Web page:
More than 2,000 Palestinian Americans have traveled into or through Israel since it eased conditions for them at border crossings as part of a bid to achieve a visa waiver deal with the United States, an Israeli official said on Wednesday.
Ahead of a Sept. 30 deadline to qualify its citizens for visa-free admission to the United States, Israel has reciprocally loosened access through its main airport and at the occupied West Bank's boundary for Palestinian Americans.
The US embassy has declined comment on the trial period, which comes amid unusually intense strains between US and Israeli leadership over wider Palestinian policies and contested judicial changes in Israel.
An Israeli official said that in the first week of the six-week pilot, 1,100 Palestinian Americans had come through its "international crossings," an apparent reference to Ben Gurion Airport near Tel Aviv and the Jordanian border. A similar amount entered Israel from the West Bank.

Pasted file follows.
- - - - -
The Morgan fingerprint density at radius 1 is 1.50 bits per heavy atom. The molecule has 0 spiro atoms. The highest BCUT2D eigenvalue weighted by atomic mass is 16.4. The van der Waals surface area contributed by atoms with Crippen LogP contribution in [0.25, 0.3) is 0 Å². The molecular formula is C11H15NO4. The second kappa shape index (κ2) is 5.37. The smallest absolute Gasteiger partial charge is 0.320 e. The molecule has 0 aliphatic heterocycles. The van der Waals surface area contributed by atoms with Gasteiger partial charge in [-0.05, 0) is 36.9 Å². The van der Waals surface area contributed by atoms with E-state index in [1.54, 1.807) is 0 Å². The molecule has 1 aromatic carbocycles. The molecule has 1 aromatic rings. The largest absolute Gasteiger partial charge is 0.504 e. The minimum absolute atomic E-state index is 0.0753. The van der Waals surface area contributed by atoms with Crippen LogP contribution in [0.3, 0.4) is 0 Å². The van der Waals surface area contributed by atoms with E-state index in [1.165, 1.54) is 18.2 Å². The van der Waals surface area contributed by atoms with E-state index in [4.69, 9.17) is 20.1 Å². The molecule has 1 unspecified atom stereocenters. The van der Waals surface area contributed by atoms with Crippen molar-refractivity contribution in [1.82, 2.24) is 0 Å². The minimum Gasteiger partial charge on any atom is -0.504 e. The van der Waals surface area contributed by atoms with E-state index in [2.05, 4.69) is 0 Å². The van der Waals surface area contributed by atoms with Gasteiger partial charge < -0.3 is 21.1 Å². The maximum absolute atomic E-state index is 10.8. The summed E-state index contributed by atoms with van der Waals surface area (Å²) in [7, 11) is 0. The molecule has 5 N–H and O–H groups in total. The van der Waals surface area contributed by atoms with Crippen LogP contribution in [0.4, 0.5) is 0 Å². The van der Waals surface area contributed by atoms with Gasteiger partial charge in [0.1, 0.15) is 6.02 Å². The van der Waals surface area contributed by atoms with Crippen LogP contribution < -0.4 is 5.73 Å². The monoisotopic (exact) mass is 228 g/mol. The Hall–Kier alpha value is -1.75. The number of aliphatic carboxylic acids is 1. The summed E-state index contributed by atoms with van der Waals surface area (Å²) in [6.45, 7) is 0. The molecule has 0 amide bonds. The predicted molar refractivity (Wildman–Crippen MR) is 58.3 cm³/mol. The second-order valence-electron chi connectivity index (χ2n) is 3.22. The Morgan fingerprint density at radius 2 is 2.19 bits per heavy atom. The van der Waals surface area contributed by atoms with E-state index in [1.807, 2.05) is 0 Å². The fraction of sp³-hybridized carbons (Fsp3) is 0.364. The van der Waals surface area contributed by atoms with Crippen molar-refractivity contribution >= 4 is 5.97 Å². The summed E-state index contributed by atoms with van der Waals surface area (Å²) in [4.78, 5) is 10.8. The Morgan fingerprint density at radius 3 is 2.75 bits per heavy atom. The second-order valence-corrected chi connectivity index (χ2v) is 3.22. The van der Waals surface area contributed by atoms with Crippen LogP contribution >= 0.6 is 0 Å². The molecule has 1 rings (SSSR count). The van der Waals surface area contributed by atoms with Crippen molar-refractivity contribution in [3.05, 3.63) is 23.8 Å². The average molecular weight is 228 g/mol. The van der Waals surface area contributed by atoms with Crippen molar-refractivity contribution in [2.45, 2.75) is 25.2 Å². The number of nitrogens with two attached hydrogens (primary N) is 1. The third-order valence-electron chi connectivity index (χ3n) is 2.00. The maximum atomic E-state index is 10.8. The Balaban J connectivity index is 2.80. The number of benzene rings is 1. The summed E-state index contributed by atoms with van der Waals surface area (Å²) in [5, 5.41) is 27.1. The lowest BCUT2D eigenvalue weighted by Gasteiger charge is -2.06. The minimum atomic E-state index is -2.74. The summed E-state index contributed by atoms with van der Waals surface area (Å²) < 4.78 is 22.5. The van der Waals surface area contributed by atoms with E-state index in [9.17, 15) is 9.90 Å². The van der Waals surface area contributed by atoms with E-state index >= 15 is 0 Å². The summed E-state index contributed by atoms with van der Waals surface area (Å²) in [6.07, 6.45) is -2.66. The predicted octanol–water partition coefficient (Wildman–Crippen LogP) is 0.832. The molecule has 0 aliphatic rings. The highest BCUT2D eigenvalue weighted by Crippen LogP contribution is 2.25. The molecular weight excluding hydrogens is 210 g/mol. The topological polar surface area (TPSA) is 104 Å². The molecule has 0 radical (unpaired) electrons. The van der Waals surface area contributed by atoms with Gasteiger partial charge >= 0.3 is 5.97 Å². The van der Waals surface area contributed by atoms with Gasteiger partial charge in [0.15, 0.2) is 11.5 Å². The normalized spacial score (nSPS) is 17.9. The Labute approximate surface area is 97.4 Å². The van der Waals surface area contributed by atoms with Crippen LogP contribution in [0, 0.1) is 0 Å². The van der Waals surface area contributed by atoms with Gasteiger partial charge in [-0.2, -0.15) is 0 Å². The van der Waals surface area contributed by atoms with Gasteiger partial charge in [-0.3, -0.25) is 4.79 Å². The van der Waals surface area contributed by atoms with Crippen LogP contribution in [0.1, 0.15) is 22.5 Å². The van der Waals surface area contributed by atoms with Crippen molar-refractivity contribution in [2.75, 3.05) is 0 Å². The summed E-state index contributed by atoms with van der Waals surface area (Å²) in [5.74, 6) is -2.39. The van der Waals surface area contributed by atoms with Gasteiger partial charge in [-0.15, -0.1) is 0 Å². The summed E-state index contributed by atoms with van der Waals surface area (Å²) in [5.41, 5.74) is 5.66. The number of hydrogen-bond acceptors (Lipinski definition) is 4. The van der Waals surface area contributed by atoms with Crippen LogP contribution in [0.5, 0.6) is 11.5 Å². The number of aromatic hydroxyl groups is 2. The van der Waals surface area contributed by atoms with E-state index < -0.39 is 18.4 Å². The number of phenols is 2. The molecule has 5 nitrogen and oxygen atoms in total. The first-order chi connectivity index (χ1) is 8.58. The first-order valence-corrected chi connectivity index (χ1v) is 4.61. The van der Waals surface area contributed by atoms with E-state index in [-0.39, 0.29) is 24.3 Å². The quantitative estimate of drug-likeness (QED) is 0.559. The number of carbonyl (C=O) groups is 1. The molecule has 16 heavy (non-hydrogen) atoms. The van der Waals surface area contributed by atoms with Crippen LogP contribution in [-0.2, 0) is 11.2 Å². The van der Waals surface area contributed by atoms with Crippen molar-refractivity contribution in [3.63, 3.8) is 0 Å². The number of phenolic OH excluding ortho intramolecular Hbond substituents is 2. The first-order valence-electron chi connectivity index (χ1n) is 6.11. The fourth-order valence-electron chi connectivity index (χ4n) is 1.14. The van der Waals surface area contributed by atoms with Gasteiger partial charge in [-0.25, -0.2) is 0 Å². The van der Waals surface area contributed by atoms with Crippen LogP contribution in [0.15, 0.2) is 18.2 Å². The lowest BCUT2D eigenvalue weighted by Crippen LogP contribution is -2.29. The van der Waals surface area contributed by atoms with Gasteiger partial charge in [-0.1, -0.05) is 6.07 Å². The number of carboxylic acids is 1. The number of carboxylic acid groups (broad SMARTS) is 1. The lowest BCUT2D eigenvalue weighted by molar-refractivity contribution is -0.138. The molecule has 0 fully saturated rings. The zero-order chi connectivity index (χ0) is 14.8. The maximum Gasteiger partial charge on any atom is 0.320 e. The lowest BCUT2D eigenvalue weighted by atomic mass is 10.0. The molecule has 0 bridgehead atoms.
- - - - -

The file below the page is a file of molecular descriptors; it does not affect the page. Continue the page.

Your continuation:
"In total more than 2,000 Palestinian Americans in the first seven days," the official, who declined to be identified, told Reuters, citing the first formal tabulation of entry data.
The new arrangements mean additional travel options for tens of thousands Palestinian Americans who live in the West Bank.
To obtain the visa waiver deal, Israel, which imposes tight controls on movements by Palestinians and does not usually allow them to travel through Ben Gurion Airport, must show that it treats Palestinians who hold a US passport the same as it treats all US citizens.
Israel is also meant to demonstrate equitable treatment for Palestinian Americans, who have long complained of being subject to excessive scrutiny, and at times denial of entry.